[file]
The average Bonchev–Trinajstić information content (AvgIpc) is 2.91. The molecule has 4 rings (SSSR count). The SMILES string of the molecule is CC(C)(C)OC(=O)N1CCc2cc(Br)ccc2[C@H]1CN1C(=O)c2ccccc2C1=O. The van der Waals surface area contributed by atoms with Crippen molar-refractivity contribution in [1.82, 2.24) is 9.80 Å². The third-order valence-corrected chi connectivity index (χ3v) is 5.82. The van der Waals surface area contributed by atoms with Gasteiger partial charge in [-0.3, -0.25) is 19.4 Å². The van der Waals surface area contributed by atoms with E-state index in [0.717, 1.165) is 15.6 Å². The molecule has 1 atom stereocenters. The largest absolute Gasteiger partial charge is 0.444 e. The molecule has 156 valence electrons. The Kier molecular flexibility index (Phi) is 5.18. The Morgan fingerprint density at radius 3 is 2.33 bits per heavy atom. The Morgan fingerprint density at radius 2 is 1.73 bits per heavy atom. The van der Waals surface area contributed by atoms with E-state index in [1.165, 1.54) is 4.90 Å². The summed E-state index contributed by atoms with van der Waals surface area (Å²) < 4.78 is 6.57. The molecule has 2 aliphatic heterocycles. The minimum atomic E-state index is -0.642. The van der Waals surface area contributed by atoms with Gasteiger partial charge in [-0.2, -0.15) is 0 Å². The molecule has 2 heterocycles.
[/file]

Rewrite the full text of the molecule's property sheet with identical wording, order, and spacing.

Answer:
The average Bonchev–Trinajstić information content (AvgIpc) is 2.91. The molecule has 4 rings (SSSR count). The SMILES string of the molecule is CC(C)(C)OC(=O)N1CCc2cc(Br)ccc2[C@H]1CN1C(=O)c2ccccc2C1=O. The van der Waals surface area contributed by atoms with Crippen molar-refractivity contribution in [1.82, 2.24) is 9.80 Å². The third-order valence-corrected chi connectivity index (χ3v) is 5.82. The van der Waals surface area contributed by atoms with Gasteiger partial charge in [-0.3, -0.25) is 19.4 Å². The van der Waals surface area contributed by atoms with E-state index in [0.717, 1.165) is 15.6 Å². The molecule has 1 atom stereocenters. The largest absolute Gasteiger partial charge is 0.444 e. The molecule has 156 valence electrons. The Kier molecular flexibility index (Phi) is 5.18. The Morgan fingerprint density at radius 3 is 2.33 bits per heavy atom. The Morgan fingerprint density at radius 2 is 1.73 bits per heavy atom. The van der Waals surface area contributed by atoms with E-state index in [1.165, 1.54) is 4.90 Å². The summed E-state index contributed by atoms with van der Waals surface area (Å²) < 4.78 is 6.57. The molecule has 2 aliphatic heterocycles. The minimum atomic E-state index is -0.642. The van der Waals surface area contributed by atoms with Gasteiger partial charge in [-0.2, -0.15) is 0 Å². The molecule has 2 heterocycles.